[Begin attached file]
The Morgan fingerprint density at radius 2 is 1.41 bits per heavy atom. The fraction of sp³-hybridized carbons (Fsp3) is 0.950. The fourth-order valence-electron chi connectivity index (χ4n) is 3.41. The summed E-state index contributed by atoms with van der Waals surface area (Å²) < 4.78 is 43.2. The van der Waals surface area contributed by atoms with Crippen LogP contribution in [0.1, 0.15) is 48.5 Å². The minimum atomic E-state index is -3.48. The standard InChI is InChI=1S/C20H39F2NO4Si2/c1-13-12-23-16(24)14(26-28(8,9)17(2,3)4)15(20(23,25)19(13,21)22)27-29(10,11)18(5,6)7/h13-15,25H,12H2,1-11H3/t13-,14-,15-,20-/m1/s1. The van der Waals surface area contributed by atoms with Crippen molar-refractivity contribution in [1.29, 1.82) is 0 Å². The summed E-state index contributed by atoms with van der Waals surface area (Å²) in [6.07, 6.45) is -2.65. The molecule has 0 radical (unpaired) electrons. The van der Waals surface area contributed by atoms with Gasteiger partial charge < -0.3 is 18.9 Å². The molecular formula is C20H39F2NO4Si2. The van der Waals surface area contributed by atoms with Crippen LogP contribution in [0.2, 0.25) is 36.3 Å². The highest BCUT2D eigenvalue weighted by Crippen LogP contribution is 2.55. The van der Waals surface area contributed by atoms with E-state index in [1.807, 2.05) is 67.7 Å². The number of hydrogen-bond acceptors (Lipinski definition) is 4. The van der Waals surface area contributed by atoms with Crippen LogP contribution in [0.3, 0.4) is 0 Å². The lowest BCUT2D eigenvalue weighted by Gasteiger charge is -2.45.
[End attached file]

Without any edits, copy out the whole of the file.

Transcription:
The Morgan fingerprint density at radius 2 is 1.41 bits per heavy atom. The fraction of sp³-hybridized carbons (Fsp3) is 0.950. The fourth-order valence-electron chi connectivity index (χ4n) is 3.41. The summed E-state index contributed by atoms with van der Waals surface area (Å²) < 4.78 is 43.2. The van der Waals surface area contributed by atoms with Crippen LogP contribution in [0.1, 0.15) is 48.5 Å². The minimum atomic E-state index is -3.48. The standard InChI is InChI=1S/C20H39F2NO4Si2/c1-13-12-23-16(24)14(26-28(8,9)17(2,3)4)15(20(23,25)19(13,21)22)27-29(10,11)18(5,6)7/h13-15,25H,12H2,1-11H3/t13-,14-,15-,20-/m1/s1. The van der Waals surface area contributed by atoms with Crippen molar-refractivity contribution in [1.29, 1.82) is 0 Å². The summed E-state index contributed by atoms with van der Waals surface area (Å²) in [6.07, 6.45) is -2.65. The molecule has 0 radical (unpaired) electrons. The van der Waals surface area contributed by atoms with Gasteiger partial charge < -0.3 is 18.9 Å². The molecular formula is C20H39F2NO4Si2. The van der Waals surface area contributed by atoms with Crippen LogP contribution in [0.2, 0.25) is 36.3 Å². The highest BCUT2D eigenvalue weighted by Crippen LogP contribution is 2.55. The van der Waals surface area contributed by atoms with E-state index in [1.807, 2.05) is 67.7 Å². The number of hydrogen-bond acceptors (Lipinski definition) is 4. The van der Waals surface area contributed by atoms with Crippen LogP contribution in [0.3, 0.4) is 0 Å². The lowest BCUT2D eigenvalue weighted by Gasteiger charge is -2.45.